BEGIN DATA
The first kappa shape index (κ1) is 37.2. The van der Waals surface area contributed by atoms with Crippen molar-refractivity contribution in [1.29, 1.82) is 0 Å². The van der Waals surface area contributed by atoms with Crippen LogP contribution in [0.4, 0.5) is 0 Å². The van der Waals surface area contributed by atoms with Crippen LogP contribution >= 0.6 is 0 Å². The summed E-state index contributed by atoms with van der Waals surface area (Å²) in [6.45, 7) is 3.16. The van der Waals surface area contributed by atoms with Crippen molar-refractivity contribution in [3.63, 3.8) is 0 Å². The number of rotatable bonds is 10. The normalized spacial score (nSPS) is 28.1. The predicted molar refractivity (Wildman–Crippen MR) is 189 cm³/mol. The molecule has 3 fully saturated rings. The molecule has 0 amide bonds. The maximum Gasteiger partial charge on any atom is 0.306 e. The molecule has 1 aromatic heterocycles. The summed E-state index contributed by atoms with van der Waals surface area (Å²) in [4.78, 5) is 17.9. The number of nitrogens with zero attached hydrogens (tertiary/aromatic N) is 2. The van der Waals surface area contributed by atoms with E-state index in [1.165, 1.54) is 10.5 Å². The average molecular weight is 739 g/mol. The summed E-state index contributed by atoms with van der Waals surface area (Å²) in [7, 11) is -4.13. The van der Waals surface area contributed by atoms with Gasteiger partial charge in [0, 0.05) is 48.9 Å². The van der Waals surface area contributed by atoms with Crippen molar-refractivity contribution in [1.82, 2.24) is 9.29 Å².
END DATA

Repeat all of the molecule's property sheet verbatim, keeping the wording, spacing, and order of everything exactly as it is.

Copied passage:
The first kappa shape index (κ1) is 37.2. The van der Waals surface area contributed by atoms with Crippen molar-refractivity contribution in [1.29, 1.82) is 0 Å². The van der Waals surface area contributed by atoms with Crippen LogP contribution in [0.4, 0.5) is 0 Å². The van der Waals surface area contributed by atoms with Crippen LogP contribution >= 0.6 is 0 Å². The summed E-state index contributed by atoms with van der Waals surface area (Å²) in [6.45, 7) is 3.16. The van der Waals surface area contributed by atoms with Crippen molar-refractivity contribution in [3.63, 3.8) is 0 Å². The number of rotatable bonds is 10. The normalized spacial score (nSPS) is 28.1. The predicted molar refractivity (Wildman–Crippen MR) is 189 cm³/mol. The molecule has 3 fully saturated rings. The molecule has 0 amide bonds. The maximum Gasteiger partial charge on any atom is 0.306 e. The molecule has 1 aromatic heterocycles. The summed E-state index contributed by atoms with van der Waals surface area (Å²) in [4.78, 5) is 17.9. The number of nitrogens with zero attached hydrogens (tertiary/aromatic N) is 2. The van der Waals surface area contributed by atoms with E-state index in [1.165, 1.54) is 10.5 Å². The average molecular weight is 739 g/mol. The summed E-state index contributed by atoms with van der Waals surface area (Å²) in [7, 11) is -4.13. The van der Waals surface area contributed by atoms with Gasteiger partial charge in [0, 0.05) is 48.9 Å². The van der Waals surface area contributed by atoms with Crippen molar-refractivity contribution in [1.82, 2.24) is 9.29 Å².